Since its establishment in 2005, the Center for Black Studies has sponsored programs featuring scholars, creative artists, and community activists as guest lecturers on wide-ranging topics relevant to the study of Black people and race relations in general.
In the wake of the recent deaths of George Floyd, Breonna Taylor, and Ahmaud Arbery, the Centers for Black Studies and for the Study of the Gulf South co-sponsored online panel discussions to bolster social justice activism on campus, in the wider Hattiesburg community and throughout the state.
“Members of the Center for Black Studies and the Center for the Study of the Gulf South have been inspired by the voices of those who have gone out in the streets advocating for change over the last two weeks. Through this event we hope we captured that energy; used the forum to reflect on oppression and protest in the past; and strengthen social justice activism on campus, the wider community and throughout the state.”Dr. Rebecca Tuuri, USM associate professor of history and co-director of the Center for the Study of the Gulf South
Most recent forums include:
A three-part lecture series presented by an interdisciplinary cohort of University of Southern Mississippi professors, including Dr. Sherita Johnson, Dr. Loren Saxton Coleman, Dr. Cheryl Jenkins and Dr. Rebecca Tuuri who presented the critical perspectives of the Clyde Kennard case in relations to racial progress at USM. The series was presented by the Mississippi Humanities Council, the Historic Eureka School, USM Center for Black Studies and the Freedom50 Research Group.
A community panel / dialogue commemorating the 50th Anniversary of the Voting Rights Act of 1965. The panel featured members of the Hattiesburg community who were actively involved in local and state-wide demonstrations calling for the passage of voting rights legislation and scholars whose work focuses on voting rights and voter disenfranchisement in the American South. The panel discussion was followed by a voter registration drive in Hattiesburg’s Mobile/Bouie area organized by the Black Studies Student Alliance.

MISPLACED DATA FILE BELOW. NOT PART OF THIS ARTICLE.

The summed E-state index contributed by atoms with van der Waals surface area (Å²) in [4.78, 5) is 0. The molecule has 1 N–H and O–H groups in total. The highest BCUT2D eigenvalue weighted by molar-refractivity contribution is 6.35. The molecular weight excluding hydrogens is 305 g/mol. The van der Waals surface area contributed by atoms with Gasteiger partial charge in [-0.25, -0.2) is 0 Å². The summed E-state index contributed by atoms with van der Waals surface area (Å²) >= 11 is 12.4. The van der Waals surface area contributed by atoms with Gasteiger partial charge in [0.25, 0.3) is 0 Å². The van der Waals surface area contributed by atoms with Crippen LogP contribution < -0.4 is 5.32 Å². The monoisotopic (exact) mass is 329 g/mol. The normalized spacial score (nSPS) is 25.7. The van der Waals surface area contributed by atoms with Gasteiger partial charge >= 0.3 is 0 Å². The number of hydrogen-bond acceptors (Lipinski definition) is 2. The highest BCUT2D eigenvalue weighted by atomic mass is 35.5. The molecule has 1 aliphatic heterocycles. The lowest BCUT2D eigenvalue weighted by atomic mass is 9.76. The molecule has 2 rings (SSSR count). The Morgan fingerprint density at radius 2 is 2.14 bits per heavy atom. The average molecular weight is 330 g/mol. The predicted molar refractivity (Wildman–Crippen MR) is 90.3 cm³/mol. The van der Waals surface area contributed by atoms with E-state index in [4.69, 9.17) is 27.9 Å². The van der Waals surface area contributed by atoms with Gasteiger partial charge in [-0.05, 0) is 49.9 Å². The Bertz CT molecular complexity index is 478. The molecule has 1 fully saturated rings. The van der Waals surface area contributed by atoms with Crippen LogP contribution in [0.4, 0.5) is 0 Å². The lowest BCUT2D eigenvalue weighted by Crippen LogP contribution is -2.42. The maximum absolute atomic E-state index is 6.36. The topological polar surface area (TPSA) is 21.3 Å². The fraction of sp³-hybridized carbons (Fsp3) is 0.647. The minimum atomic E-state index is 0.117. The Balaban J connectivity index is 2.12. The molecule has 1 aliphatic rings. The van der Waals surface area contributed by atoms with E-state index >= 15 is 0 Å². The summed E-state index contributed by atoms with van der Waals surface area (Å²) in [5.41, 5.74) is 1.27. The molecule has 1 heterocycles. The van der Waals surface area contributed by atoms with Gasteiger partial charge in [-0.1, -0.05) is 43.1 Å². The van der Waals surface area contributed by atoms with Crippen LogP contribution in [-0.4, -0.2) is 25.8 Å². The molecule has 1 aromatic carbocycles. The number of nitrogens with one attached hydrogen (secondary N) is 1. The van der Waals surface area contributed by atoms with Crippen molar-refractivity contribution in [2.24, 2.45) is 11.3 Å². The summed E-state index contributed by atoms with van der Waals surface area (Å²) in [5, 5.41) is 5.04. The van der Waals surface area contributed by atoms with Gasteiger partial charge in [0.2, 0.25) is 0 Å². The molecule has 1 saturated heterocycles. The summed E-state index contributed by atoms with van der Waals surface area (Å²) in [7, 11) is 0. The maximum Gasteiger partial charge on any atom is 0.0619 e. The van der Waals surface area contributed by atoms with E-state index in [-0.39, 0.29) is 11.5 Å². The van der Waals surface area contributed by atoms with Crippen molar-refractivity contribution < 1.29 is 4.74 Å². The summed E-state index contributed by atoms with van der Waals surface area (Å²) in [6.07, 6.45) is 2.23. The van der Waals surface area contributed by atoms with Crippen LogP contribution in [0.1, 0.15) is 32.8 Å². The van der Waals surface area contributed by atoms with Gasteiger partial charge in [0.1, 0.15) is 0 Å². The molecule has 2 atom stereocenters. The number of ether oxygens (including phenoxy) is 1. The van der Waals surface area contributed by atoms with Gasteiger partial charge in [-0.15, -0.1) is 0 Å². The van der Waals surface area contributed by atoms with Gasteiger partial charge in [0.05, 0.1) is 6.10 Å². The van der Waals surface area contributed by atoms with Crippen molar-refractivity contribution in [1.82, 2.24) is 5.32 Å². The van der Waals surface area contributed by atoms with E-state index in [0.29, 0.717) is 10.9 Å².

Former CNN news anchor, reporter and award-winning journalist, Soledad O’Brien, was the keynote address for the 50th Anniversary of USM’s desegregation. The featured program, “Celebrating 50 Years of Progress: Desegregation of USM” involved discussion of the historical event.
“That is an important mission for the center, through our research, teaching and service activities,” Director of the Southern Miss Center for Black Studies Sherita Johnson told the Hattiesburg American back in 2005. “Having O’Brien on campus for this occasion illustrates the university’s commitment to educating and empowering the next generation of leaders.”
A re-enactment of the march on January 22, 1964 when groups of civil rights activists from across the country partnered with local Hattiesburg residents to challenge the discriminatory practices barring African Americans from voting in Forrest County, Mississippi.
Monthly public forums (from February to May) about social and political challenges prevalent in the state of Mississippi and the nation at-large, fifty years ago and presently. Dr. Anthony Harris (local veteran of the civil rights movement) and Robert “Bob” Moses (Organizer, “Mississippi Summer Project” and SNCC Field Secretary) were featured guest speakers during the series.
A commemoration of the 50th anniversary of Freedom Summer, when hundreds of volunteers came to Mississippi in 1964 launching a massive voter registration drive for African Americans. It featured keynote speakers Charles E. Cobb, Jr. (SNCC, Field Secretary and award-winning journalist) and civil rights historian Emilye Crosby (Geneseo College at SUNY), which appealed to a diverse collection of other scholars, activists, students, local citizens, and other professionals.
A special edition of The Southern Quarterly based on the Freedom Summer commemorative events at Southern Miss.
Poet Mariahadessa Ekere Tallie visited USM as part of a speaking tour for her book, Karma’s Footsteps (Flipped Eye Publishing, 2011). As a writer, educator, and performer, Ekere’s creative work on silence, sexism and racism appealed broadly to members of the University’s campus and the local community.
A panel discussion open to the USM campus and surrounding communities to address the impact of The Help (2011), a popular novel by Mississippian writer Kathryn Stockett.
A lecture and Q & A with Dr. Rychetta N. Watkins, assistant professor of English at Rhodes College in Memphis, Tennessee. Watkins discussed her book, Black Power, Yellow Power, and the Making of Revolutionary Identities (University Press of Mississippi, 2012).
Dr. Sherita L. Johnson (Associate Professor, Department of English) collected over 500 children's books (new and/or slightly used) to take to Jamaica as part of a service learning project with the Caribbean Studies Program. These books were donated to the Blossom Garden Child Care Facility, an orphanage in Montego Bay, Jamaica and the Granville Place of Safety for Girls in Trelawny, Jamaica.